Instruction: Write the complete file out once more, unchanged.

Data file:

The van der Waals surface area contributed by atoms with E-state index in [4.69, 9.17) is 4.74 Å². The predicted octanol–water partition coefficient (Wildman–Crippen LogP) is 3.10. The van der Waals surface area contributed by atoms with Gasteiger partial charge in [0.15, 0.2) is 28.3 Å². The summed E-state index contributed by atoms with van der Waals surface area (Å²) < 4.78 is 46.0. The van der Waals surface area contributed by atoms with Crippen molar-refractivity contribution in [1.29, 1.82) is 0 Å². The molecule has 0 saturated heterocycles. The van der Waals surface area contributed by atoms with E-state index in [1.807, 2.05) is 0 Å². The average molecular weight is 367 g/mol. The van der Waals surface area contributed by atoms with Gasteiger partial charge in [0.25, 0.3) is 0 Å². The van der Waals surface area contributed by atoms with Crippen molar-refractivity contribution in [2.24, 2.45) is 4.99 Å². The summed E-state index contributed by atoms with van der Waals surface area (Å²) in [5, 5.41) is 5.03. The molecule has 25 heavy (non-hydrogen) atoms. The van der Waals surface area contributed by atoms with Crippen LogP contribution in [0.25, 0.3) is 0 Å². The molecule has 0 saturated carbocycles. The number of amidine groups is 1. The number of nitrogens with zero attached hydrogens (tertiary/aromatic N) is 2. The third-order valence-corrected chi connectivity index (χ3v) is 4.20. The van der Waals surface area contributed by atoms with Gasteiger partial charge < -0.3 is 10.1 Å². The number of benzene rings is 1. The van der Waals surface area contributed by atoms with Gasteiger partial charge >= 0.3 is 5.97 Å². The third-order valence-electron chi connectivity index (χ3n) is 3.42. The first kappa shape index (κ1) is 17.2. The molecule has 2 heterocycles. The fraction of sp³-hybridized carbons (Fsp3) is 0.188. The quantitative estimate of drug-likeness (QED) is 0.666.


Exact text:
The van der Waals surface area contributed by atoms with E-state index in [4.69, 9.17) is 4.74 Å². The predicted octanol–water partition coefficient (Wildman–Crippen LogP) is 3.10. The van der Waals surface area contributed by atoms with Gasteiger partial charge in [0.15, 0.2) is 28.3 Å². The summed E-state index contributed by atoms with van der Waals surface area (Å²) < 4.78 is 46.0. The van der Waals surface area contributed by atoms with Crippen molar-refractivity contribution in [1.29, 1.82) is 0 Å². The molecule has 0 saturated heterocycles. The van der Waals surface area contributed by atoms with E-state index in [1.807, 2.05) is 0 Å². The average molecular weight is 367 g/mol. The van der Waals surface area contributed by atoms with Gasteiger partial charge in [0.25, 0.3) is 0 Å². The van der Waals surface area contributed by atoms with Crippen molar-refractivity contribution in [2.24, 2.45) is 4.99 Å². The summed E-state index contributed by atoms with van der Waals surface area (Å²) in [5, 5.41) is 5.03. The molecule has 25 heavy (non-hydrogen) atoms. The van der Waals surface area contributed by atoms with Crippen LogP contribution in [0.25, 0.3) is 0 Å². The molecule has 0 saturated carbocycles. The number of amidine groups is 1. The number of nitrogens with zero attached hydrogens (tertiary/aromatic N) is 2. The third-order valence-corrected chi connectivity index (χ3v) is 4.20. The van der Waals surface area contributed by atoms with Gasteiger partial charge < -0.3 is 10.1 Å². The number of benzene rings is 1. The van der Waals surface area contributed by atoms with Gasteiger partial charge >= 0.3 is 5.97 Å². The third-order valence-electron chi connectivity index (χ3n) is 3.42. The first kappa shape index (κ1) is 17.2. The molecule has 2 heterocycles. The fraction of sp³-hybridized carbons (Fsp3) is 0.188. The quantitative estimate of drug-likeness (QED) is 0.666.